My husband isn’t much of a reader, but I convinced him to read the “Being a Dad” chapter. And I didn’t realize how beneficial the chapters on surviving the social aspects of pregnancy and finding community were, until we found ourselves planning our own baby shower and, later, bringing our precious bundle home. Our family doesn’t live nearby, so we don’t have the familial support like many of our friends. Now, 7 weeks in, I’m searching for a mommy group and/or women’s bible study.

In conclusion, if you’re an expectant parent I recommend adding this book to the list of parenting books you’ll want to read.

Babies, Budgets, & Faith

It’s currently around 2 a.m. and I’m beginning this post as I feed my 5-week-old baby girl, whom I affectionately call my Cookie Girl. If you’ve been following this blog, you know that we discovered last Thanksgiving that we were expecting, and since then it’s been a challenge to write because I’ve had baby on the brain, lol. It’s no joke; once you discover you’re pregnant, that baby is all you can think about for the next few months and it’s a real challenge to discuss anything else.

Angelica&Wilfredo(1of39)Pregnancy is one of the most faith-testing things I think a woman can face; at least it was for me. I’m someone who likes to plan and be in control, and pregnancy is so outside your control. Everything is completely in God’s hands. From the timing of conception, to the sex of the baby, the health of mom and baby, and to the circumstances and time of the delivery; He plans and knows every detail, leaving us with no choice but to trust Him.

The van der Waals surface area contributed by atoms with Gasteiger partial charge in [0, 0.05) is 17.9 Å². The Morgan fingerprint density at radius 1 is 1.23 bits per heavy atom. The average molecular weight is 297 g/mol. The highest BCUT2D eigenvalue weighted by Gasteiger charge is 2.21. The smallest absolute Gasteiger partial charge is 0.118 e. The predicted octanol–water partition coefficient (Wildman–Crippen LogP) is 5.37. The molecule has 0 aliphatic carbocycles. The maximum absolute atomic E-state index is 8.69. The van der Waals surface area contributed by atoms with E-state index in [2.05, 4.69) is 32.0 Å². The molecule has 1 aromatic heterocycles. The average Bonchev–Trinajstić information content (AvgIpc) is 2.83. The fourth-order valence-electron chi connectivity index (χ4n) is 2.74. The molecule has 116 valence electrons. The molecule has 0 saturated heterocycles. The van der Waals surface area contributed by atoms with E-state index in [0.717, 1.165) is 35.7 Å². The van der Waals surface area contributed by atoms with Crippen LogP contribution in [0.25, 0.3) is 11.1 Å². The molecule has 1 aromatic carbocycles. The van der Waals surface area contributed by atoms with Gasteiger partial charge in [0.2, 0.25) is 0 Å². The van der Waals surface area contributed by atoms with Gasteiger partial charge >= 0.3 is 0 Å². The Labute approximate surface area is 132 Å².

I thank God for a healthy and smooth pregnancy and delivery. I know not everyone has a good experience during pregnancy. I had some nausea during the first trimester, but nothing too serious, and not until my last trimester did I have a ton of difficulty sleeping and swelling in my legs and feet. I gained a pretty healthy amount of weight by mostly sticking to foods high in protein throughout, not giving in to every craving, and drinking lots of water. And when my water broke at 5:30 a.m., in July, we were blessed to welcome a precious, healthy baby girl into our arms, just 12 hours later.

When we found out we were pregnant, we were just a payment or two shy of paying off my husband’s car. So we finished that, and then, just as Dave Ramsey suggests, we paused our baby step two–paying off debt–to save for baby.  However, while we were adding to our emergency fund, my car’s power-steering gave out on me one night, just as I was merging onto the highway. This pushed up our timeline to purchase another vehicle by a few months, and we were able to purchase a new used vehicle with cash, in May. Then we went back to putting money into our emergency fund for the rest of the pregnancy.

To be quite honest, I wasn’t as on my budget game as I should have been during this pregnancy. The biggest budget buster for us was food, since nothing ever sounded appealing to me, lol. But we did save in other ways. An area I recommend to save money on is maternity clothes. I suggest only purchasing a pair or two of maternity jeans; two pair of dress pants, if you work outside the home; two maternity shirts; two tank tops; two or three pairs of maternity leggings; and three or four maternity/nursing bras. I also picked up a few stretchy, flowy, dresses from Ross to wear as tunic tops with my leggings, and my sister sent me a few beautiful dresses she’d found on the clearance rack, as well. Dresses, leggings and tunic tops were my best friends towards the end, and I’m still wearing them post-pregnancy, since my pre-preggo pants aren’t fitting just yet.